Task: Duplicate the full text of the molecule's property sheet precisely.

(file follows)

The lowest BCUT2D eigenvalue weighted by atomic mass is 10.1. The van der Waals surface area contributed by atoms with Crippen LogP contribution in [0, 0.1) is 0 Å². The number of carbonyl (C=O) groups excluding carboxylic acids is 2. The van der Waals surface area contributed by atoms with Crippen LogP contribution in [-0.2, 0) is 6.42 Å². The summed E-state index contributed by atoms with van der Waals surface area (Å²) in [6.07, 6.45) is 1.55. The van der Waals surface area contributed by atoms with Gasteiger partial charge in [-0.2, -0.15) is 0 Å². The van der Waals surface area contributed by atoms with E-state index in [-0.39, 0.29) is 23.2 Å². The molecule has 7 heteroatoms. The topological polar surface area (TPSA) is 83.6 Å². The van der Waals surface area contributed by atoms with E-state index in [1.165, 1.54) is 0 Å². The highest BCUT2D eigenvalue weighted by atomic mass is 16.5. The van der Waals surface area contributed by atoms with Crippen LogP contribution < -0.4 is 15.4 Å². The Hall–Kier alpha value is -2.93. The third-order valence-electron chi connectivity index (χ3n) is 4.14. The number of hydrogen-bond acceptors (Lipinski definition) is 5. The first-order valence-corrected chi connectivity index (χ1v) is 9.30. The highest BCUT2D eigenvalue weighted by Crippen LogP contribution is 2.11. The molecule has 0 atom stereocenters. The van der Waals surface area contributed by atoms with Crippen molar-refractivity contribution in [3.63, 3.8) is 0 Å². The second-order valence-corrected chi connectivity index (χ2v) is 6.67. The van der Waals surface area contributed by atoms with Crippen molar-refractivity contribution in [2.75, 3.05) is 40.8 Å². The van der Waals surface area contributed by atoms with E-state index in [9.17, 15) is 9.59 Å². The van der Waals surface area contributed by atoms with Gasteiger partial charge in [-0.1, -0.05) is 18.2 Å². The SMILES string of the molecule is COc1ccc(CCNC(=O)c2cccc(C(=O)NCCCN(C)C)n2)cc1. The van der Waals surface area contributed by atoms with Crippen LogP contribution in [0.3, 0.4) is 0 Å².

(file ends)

The lowest BCUT2D eigenvalue weighted by atomic mass is 10.1. The van der Waals surface area contributed by atoms with Crippen LogP contribution in [0, 0.1) is 0 Å². The number of carbonyl (C=O) groups excluding carboxylic acids is 2. The van der Waals surface area contributed by atoms with Crippen LogP contribution in [-0.2, 0) is 6.42 Å². The summed E-state index contributed by atoms with van der Waals surface area (Å²) in [6.07, 6.45) is 1.55. The van der Waals surface area contributed by atoms with Gasteiger partial charge in [-0.2, -0.15) is 0 Å². The van der Waals surface area contributed by atoms with E-state index in [-0.39, 0.29) is 23.2 Å². The molecule has 7 heteroatoms. The topological polar surface area (TPSA) is 83.6 Å². The van der Waals surface area contributed by atoms with E-state index in [1.165, 1.54) is 0 Å². The highest BCUT2D eigenvalue weighted by atomic mass is 16.5. The van der Waals surface area contributed by atoms with Crippen LogP contribution < -0.4 is 15.4 Å². The Hall–Kier alpha value is -2.93. The third-order valence-electron chi connectivity index (χ3n) is 4.14. The number of hydrogen-bond acceptors (Lipinski definition) is 5. The first-order valence-corrected chi connectivity index (χ1v) is 9.30. The highest BCUT2D eigenvalue weighted by Crippen LogP contribution is 2.11. The molecule has 0 atom stereocenters. The van der Waals surface area contributed by atoms with Crippen molar-refractivity contribution in [3.63, 3.8) is 0 Å². The second-order valence-corrected chi connectivity index (χ2v) is 6.67. The van der Waals surface area contributed by atoms with Crippen molar-refractivity contribution in [2.75, 3.05) is 40.8 Å². The van der Waals surface area contributed by atoms with E-state index in [9.17, 15) is 9.59 Å². The van der Waals surface area contributed by atoms with Gasteiger partial charge in [-0.1, -0.05) is 18.2 Å². The SMILES string of the molecule is COc1ccc(CCNC(=O)c2cccc(C(=O)NCCCN(C)C)n2)cc1. The van der Waals surface area contributed by atoms with Crippen LogP contribution in [0.3, 0.4) is 0 Å².